Sitting down to a cup of tea with my sister the other day, she asked, “Is it true that you can get all the iron you need from green leafy vegetables”.

My reply? “Yes, technically you can, but 8 cups of spinach a day is a LOT, and that’s about how much you would need, every day!”

We both laughed and Nikki followed up with:

“Well if I don’t eat meat, can I get enough iron into my diet from plant foods?”

The short answer is YES, you CAN obtain your iron requirements from plant-based food (non haem iron), but the iron isn’t transferred from the gut into the blood stream as easily as iron from animal foods (haem iron), which is helped into the blood by transporters. So, on average you probably need 1 ½ to 2 times as much non haem iron as haem iron a day to meet your daily iron requirements.

To optimise your body’s iron status, include iron fortified breads & cereals, legumes, tofu, tempeh, collard greens, brown rice, quinoa and figs whilst combining with foods that promote absorption and being mindful of foods that inhibit absorption.

Depending on who you are, will depend on how much you need. Women who are menstruating or pregnant have much higher iron requirements than an elderly person or a male of a similar age.

Pregnancy: 27mg/day                                    

Girls (14-18 years): 15mg/day           

Adult Women (19 – 50years): 18mg/day      

Adult Women (50 years and over): 8mg/day

Adult Men: 8mg/day                                      

Boys 14-18: 11mg/day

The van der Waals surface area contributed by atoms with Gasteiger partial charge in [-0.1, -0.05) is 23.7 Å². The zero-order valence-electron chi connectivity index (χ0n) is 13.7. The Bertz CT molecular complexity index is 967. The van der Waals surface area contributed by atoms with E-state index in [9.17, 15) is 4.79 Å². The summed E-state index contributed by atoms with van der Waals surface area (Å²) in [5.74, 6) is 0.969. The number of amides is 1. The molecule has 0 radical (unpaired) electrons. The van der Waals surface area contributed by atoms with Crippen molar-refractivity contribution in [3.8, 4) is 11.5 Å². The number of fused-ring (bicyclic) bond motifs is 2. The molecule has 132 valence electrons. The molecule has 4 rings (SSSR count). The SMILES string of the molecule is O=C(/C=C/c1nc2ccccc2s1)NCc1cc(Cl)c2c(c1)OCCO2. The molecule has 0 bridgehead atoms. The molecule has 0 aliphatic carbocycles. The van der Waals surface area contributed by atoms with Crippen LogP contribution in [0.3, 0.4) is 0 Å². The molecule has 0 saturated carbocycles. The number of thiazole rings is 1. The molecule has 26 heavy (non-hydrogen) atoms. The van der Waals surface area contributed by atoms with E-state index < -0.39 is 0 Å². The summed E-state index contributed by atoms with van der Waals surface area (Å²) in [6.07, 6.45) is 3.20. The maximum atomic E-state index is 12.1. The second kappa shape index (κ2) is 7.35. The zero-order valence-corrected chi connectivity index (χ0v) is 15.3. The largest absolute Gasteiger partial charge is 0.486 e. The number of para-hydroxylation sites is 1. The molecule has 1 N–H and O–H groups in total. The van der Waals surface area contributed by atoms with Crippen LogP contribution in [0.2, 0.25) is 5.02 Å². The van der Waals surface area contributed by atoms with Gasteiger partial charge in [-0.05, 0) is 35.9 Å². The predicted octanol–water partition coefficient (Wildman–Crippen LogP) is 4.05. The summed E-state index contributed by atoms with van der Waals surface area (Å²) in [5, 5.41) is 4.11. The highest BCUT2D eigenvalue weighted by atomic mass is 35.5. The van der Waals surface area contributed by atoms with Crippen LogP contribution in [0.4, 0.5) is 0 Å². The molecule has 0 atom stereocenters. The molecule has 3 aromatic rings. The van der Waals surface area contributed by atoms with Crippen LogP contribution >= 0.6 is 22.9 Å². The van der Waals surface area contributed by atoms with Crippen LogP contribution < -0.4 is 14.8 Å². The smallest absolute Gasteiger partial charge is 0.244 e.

Now practically, how much non-haem iron is in plant food?

2mg of Iron in each example:

It is so important to combine these plant-based foods with vitamin C foods. Boost your iron absorption with these foods:

Tomatoes, Berries, Capsicum, Sweet Potato, Oranges, Kiwi Fruit + other vitamin C containing foods.

Be mindful that some food contents can lower your body’s ability to absorb iron, like tannins in tea, phosphates in soft drinks and polyphenols in caffeinated drinks. This means caffeinated soft drinks are double trouble! Avoid  having these with your iron-rich meals – and have them in between meals.  

If you feel you are really fatigued or tired and your iron levels may be contributing to that, consider getting a blood test to check your iron levels. Ask your doctor to provide you with a copy of your results, so you can keep track of your levels over time. Of course, you are welcome to consult with a dietitian about alternative ways to increase your iron levels if they are really low.

In summary, you CAN get all the iron you need from plant-based food, just be mindful of which foods contain iron, promote iron absorption and inhibit your body’s ability to take the iron into the cells.

References:

NRV’s: https://www.nrv.gov.au

Hurrell R, Egli I. Iron bioavailability and dietary reference values. Am J Clin Nutr 2010;91:1461S–7S.

Fairweather-Tait, S.J., Jennings, A., Harvey, L.J., Berry, R., Walton, J. and Dainty, J.R., 2017. Modeling tool for calculating dietary iron bioavailability in iron-sufficient adults. The American journal of clinical nutrition105(6), pp.1408-1414.

 


 

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